Friday, 15 April 2016

How to correctly make "latest" symlinks

"Latest symlink"

A "latest" symlink, is a symbolic link (on Linux, Unix etc) which links to the "latest" version of a file.

Suppose we have a file which takes some effort to create, which is generated periodically or in response to some stimulus (e.g. user activity). Then we want to create a "latest version" symlink.

Ideally the properties should be
  • latest symlink always points at the latest version (duuh!)
  • latest symlink always exists
  • latest symlink never points at a partially completed, broken, missing or otherwise bad file
Sometimes people do this in a way which won't work.

How to create a symlink

Dead easy, right? Just call the "symlink" function. 

 int symlink(const char *oldpath, const char *newpath);

       symlink()  creates  a  symbolic  link  named newpath which contains the
       string oldpath.

But if we call "symlink" and the newpath param points to an already existing file (including a symlink) then it will return EEXIST.

The wrong (obvious) way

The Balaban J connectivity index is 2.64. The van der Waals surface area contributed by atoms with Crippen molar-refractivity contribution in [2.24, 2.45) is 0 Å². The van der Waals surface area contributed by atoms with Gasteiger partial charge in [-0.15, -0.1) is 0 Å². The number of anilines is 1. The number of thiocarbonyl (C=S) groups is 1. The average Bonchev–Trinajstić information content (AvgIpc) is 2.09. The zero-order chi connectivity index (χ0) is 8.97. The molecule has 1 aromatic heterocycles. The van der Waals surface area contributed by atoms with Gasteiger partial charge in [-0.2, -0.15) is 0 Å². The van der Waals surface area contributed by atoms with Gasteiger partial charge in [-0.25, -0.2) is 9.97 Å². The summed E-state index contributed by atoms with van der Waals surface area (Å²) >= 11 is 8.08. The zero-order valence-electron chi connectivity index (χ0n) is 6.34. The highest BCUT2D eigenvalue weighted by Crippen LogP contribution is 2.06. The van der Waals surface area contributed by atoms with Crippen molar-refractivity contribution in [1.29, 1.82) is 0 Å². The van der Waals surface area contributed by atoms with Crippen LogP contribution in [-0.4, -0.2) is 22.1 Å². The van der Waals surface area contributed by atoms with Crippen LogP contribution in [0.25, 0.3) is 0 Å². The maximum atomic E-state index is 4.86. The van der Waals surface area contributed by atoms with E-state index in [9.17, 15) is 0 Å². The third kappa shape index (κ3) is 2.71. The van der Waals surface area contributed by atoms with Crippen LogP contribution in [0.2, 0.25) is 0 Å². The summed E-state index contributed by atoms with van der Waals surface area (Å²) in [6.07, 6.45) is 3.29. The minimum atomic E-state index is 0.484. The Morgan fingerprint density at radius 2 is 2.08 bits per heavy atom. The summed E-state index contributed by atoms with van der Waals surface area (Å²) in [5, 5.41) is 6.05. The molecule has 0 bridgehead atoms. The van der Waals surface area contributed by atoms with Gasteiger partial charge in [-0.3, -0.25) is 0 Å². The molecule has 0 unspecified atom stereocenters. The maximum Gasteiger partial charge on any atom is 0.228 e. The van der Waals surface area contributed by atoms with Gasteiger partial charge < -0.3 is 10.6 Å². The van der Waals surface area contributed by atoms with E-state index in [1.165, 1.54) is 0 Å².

except OSError:
symlink(src, dest)

The correct (not so obvious) way

templink = dest + '.temp'
symlink(src, templink)
rename(templink, dest) 


Because we want to avoid a race condition where the destination symbolic link does not exist. Renaming files is atomic and will instantly replace the existing link with a new one; no other program can possibly see a non-existing file.

Other wrong ways

Some possibly common, but wrong (or even wronger) ways to do this
  • Just create the "latest" file using our "do lots of work" process directly. This is really bad, as during file creation, another process can see a partially completed file. If your code looks like this: write file header; do lots of work to create file body; write file footer, then there is a really good chance that another process sees an incomplete file.
  • Create a different file, then copy the file (file copying isn't atomic)

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